Although truth does not always lie in splitting the difference between extremes, in this instance we can identify a moral middle ground that attempts to do justice to the claims of citizens and outsiders alike. It is necessary first to recognize what we might call the shape of immigration as a moral issue. What do immigration restrictions actually involve? To borrow a striking phrase from the political theorist Joseph Carens (a defender of open borders), “Borders have guards, and the guards have guns.” When we deny entry to would-be immigrants, we exercise force, or the threat of force, against outsiders. We employ the state’s power of compulsion to defend our own interests–political, cultural, economic–against those seeking to enter. Our actions assume, implicitly, that we are entitled to give a kind of moral preference or priority to the needs of our fellow citizens, even at a possible cost to foreigners, perhaps even quite needy foreigners.
To frame it in these terms is to see that immigration presents us with a moral dilemma familiar in other circumstances: what we might call the problem of preferential love, or the challenge of weighing our particular obligations and commitments to those to whom we stand in special relationships against our universal obligations to all human beings. We are accustomed to thinking that we may legitimately give special weight to the needs of those with whom we share particular bonds. Thus I feed my own children rather than distributing food randomly throughout the neighborhood; I offer support and comfort to my own wife rather than to women in general (now, there is a recipe for disaster!); I care for my own aging parents rather than drawing the names of senior citizens from a hat. These preferences are not illegitimate or immoral; to the contrary, we would criticize a person who failed to recognize their weight.
In the same fashion, we should think of ourselves as having special obligations toward our fellow countrymen and countrywomen, and a duty to give a certain preference to their own needs and interests. It is important to distinguish this from mere selfishness: if I am concerned for the unskilled worker who loses his job to cheap foreign labor, this is not self-interest on my part, but rather an expression of charity. Arguments about immigration, therefore, are not usefully understood as competitions between the compassionate and the selfish; rather, they are about charity directed (in the first instance) toward our fellow citizens and charity directed (again, in the first instance) toward non-members. Because charity toward our fellow citizens carries greater moral weight, at least presumptively or under most conditions, it is appropriate for countries to limit immigration in order to protect their own polity, economy, and culture. We see, therefore, that the standard position under international law, and the ordinary assumption of most citizens–that sovereign states are entitled to regulate entry–has a moral justification.
At the same time, however, the priority of particular loves or obligations is not absolute. Though I feed my own children rather than random children in the neighborhood, I do not feed them ten sumptuous meals a day while watching neighborhood kids starve. There is a limit on the kinds of preference I may show and a point at which the demands of universal charity outweigh my special relationships. There is not, I think, any formula by which to identify that limit in the abstract, without judging a specific situation in all its detail. But the limit does exist. We recognize this to some extent in our treatment of refugees, who are properly thought to have a claim to assistance from (and often admission to) other states, and even more obviously in the practice of asylum, in which we refuse to return vulnerable people already in our own territory to countries where they would face persecution. Asylum is, to be sure, an imperfect solution, but its widespread (if sometimes reluctant) acceptance does show that we recognize the limits placed on our own special relationships.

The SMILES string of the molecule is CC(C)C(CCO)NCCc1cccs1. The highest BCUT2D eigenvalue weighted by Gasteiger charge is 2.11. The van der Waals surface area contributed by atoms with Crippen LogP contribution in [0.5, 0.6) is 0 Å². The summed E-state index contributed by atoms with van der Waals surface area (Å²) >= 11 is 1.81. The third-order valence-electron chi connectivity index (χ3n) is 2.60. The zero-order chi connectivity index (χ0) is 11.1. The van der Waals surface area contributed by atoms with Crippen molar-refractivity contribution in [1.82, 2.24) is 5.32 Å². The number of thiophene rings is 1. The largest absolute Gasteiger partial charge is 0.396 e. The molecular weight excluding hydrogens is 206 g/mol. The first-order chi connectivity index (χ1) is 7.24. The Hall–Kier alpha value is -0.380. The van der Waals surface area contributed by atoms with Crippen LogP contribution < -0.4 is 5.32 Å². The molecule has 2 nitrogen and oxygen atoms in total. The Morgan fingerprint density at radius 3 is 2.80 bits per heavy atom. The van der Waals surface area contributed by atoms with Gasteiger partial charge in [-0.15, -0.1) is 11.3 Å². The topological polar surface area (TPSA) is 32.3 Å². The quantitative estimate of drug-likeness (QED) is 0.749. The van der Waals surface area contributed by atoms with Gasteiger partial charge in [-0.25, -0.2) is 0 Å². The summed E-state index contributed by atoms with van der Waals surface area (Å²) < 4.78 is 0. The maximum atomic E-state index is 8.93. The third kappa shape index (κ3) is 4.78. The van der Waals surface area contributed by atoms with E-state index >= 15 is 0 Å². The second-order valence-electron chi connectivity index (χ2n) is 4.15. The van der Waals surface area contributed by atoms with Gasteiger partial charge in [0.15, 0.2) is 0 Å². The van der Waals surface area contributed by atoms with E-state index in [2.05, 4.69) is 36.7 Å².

This balance between the universal and the particular reflects the duality of our nature as embodied creatures called ultimately to a transcendent destiny. One day we shall share the heavenly kingdom with all of our Christian brothers and sisters, and there is an intimation of that kingdom even now in our recognition of the universal moral bonds of humanity. But as embodied creatures who inhabit a particular time and place, we do not live out our moral obligations universally. Rather, we learn to show love first by showing it to those whom God has especially entrusted to us: our parents and children, husbands and wives, friends, neighbors, fellow parishioners…and fellow citizens.
We can thus justify immigration restrictions and need not accept all comers–not even, indeed, all especially needy comers, if the pressures become more than we can bear without doing injustice toward those with a prior claim upon us. Yet the demands of universal charity also keep breaking in upon us, and therefore we must recognize also the claims of refugees, or long-term alien residents, or those whose need is desperate. To insist on total closure would be to claim for the earthly kingdom a level of control and finality that it cannot sustain and should not want to possess. Neither open borders nor high and impregnable walls should be our goal.
This does not take us all the way toward a concrete policy on, say, amnesty for long-term aliens in the United States, or refugee admissions from the Middle East in the European Union. It points, however, in constructive directions. To see clearly the shape of the moral problem that immigration presents is to have taken the first step, at least, toward policies that express proper love for both our fellow members and those seeking to join us.